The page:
CSX Putting New Intermodal Strategy Into Place

Earlier this year, CSX CEO James Foote said the railroad’s intermodal network was a mess and needed to be revamped.

Much of that revamping has involved the announcement of plans to end service in smaller intermodal service lanes in favor of higher-volume point-to-point markets.

But management had been vexed as to what to do with the Northwest Ohio Intermodal Terminal outside of North Baltimore, Ohio.

It opened in June 2011 as part of a hub and spoke strategy to build traffic in the lower-volume service lanes CSX is now abandoning.

The idea behind the hub and spoke concept was that volume could be built in low-volume markets by creating a connecting hub much like the passenger hubs that airlines operate in such cities as Atlanta and Chicago.

The concept is also used for air freight service provided by FedEx and UPS. North Baltimore was the connecting hub.

But once the hub and spoke strategy ended what would CSX do with the new North Baltimore terminal? Initially, the carrier talked about using North Baltimore to do block swapping.

Now, CSX sees the Northwest Ohio terminal as a gateway to Ohio Valley markets.

Rather than pick up containers by rail in such cities as Cleveland, Cincinnati and Columbus, CSX will instead load them aboard trains in North Baltimore after they have been driven there by truck.

CSX and BNSF recently announced a haulage agreement to build dedicated trains that will link North Baltimore and West Coast terminals by running through Chicago.

Also on the docket for North Baltimore is development of a 500-acre logistics park and the launch of service to East Coast ports.

In the recent third quarter earning conference call, CSX executives portrayed their strategy as one of reducing operational complexity while developing a smaller but more profitable intermodal network.

“We still have a long way to go to get that franchise right,” Foote said. “Part of the process is disassembling the old independent structure of the company. Because it’s not an independent company — it’s part and parcel of the railroad.”

By that he meant that previous management sought to provide service to as many terminals as possible and increase the volume of containers handled.

Foote said that resulted in an intermodal network that was inefficient and offered spotty service reliability due to its complex nature.

But perhaps more importantly, it came with high costs and low profit margins.

Overhauling intermodal operations is one of Foote’s areas of expertise, having done it at Canadian National where intermodal went from being CN’s least profitable endeavors to one of average profitability.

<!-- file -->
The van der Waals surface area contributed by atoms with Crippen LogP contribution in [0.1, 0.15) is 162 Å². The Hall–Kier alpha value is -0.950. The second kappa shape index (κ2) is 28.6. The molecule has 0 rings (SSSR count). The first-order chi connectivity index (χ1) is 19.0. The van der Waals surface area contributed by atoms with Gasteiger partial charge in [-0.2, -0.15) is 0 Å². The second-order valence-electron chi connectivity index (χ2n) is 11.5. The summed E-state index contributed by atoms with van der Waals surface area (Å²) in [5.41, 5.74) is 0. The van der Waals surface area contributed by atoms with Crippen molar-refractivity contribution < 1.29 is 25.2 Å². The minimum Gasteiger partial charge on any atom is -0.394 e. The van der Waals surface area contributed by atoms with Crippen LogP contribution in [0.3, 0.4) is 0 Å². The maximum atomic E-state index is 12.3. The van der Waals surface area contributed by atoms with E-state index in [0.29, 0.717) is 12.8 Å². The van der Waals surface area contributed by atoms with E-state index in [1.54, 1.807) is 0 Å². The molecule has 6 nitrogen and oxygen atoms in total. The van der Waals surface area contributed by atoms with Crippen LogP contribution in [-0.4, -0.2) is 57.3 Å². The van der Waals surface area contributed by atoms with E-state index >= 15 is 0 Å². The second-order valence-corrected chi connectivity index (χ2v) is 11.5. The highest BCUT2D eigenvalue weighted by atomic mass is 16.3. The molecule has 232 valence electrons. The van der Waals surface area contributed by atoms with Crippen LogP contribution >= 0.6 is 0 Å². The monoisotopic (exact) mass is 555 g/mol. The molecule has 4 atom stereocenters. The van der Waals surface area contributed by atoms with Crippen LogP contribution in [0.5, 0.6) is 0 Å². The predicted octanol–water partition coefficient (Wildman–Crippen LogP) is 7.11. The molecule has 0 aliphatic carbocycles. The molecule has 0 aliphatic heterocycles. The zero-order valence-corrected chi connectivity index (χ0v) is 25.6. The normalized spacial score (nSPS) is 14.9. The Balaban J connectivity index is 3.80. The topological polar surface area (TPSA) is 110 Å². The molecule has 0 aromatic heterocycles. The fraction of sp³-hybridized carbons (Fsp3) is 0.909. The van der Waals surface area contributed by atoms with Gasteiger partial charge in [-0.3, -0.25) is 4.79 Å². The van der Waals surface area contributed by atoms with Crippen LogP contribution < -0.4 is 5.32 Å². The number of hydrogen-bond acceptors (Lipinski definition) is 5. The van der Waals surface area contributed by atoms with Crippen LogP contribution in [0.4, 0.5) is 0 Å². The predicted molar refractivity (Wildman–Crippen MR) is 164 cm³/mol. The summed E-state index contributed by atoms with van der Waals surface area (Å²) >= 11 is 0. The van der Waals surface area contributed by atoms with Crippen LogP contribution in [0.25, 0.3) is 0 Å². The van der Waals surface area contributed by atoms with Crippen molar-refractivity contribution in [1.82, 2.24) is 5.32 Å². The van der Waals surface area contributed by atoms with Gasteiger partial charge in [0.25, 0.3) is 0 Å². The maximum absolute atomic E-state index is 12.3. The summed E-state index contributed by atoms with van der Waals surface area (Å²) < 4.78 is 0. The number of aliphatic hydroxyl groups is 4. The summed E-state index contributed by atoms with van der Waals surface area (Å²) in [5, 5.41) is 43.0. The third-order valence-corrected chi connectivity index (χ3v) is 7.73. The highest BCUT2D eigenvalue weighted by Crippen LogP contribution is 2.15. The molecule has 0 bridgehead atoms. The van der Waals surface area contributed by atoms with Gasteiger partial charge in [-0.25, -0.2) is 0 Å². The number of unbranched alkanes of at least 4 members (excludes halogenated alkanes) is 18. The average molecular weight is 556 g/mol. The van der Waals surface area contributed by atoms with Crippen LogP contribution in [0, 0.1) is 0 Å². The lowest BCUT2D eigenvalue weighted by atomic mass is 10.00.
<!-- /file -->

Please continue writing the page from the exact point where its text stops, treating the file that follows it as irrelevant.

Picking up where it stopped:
He believes the same transformation can be done at CSX, saying that more efficient and reliable service will lead to volume and revenue growth.

Foote said that during the third quarter CSX intermodal traffic was up 3 percent and intermodal revenue rose by 12 percent in comparison with the third quarter of 2017.

The reorganization of CSX’s intermodal strategy that began in fall 2017 has meant that in terms of market coverage, CSX has lost 14 percent of it.

It has dropped or will have dropped by late January 900 intermodal market pairs. It will continue to serve 500 market pairs, meaning it will have given up 44 percent of those pairings.

Most of those discontinued pairings were short-haul traffic and some never generated any traffic volume.

The BNSF haulage agreement is an example of how CSX is using the precision scheduled railroading model to reorganize its intermodal operations.

A key principle of the model is to minimize the number of times that a freight car is handled between origin and destination.

Foote said even after CSX abandoned the hub and spoke concept, it still found itself shuffling containers between trains twice or three times between origin and destination.

CSX officials said the railroad lost 7 percent of its intermodal volume when it ended the hub-and-spoke operation and it expects to lose another 7 percent by ending some of its low-volume markets.

The objective of the new intermodal model is to make up those losses through focus on potentially higher volume markets.

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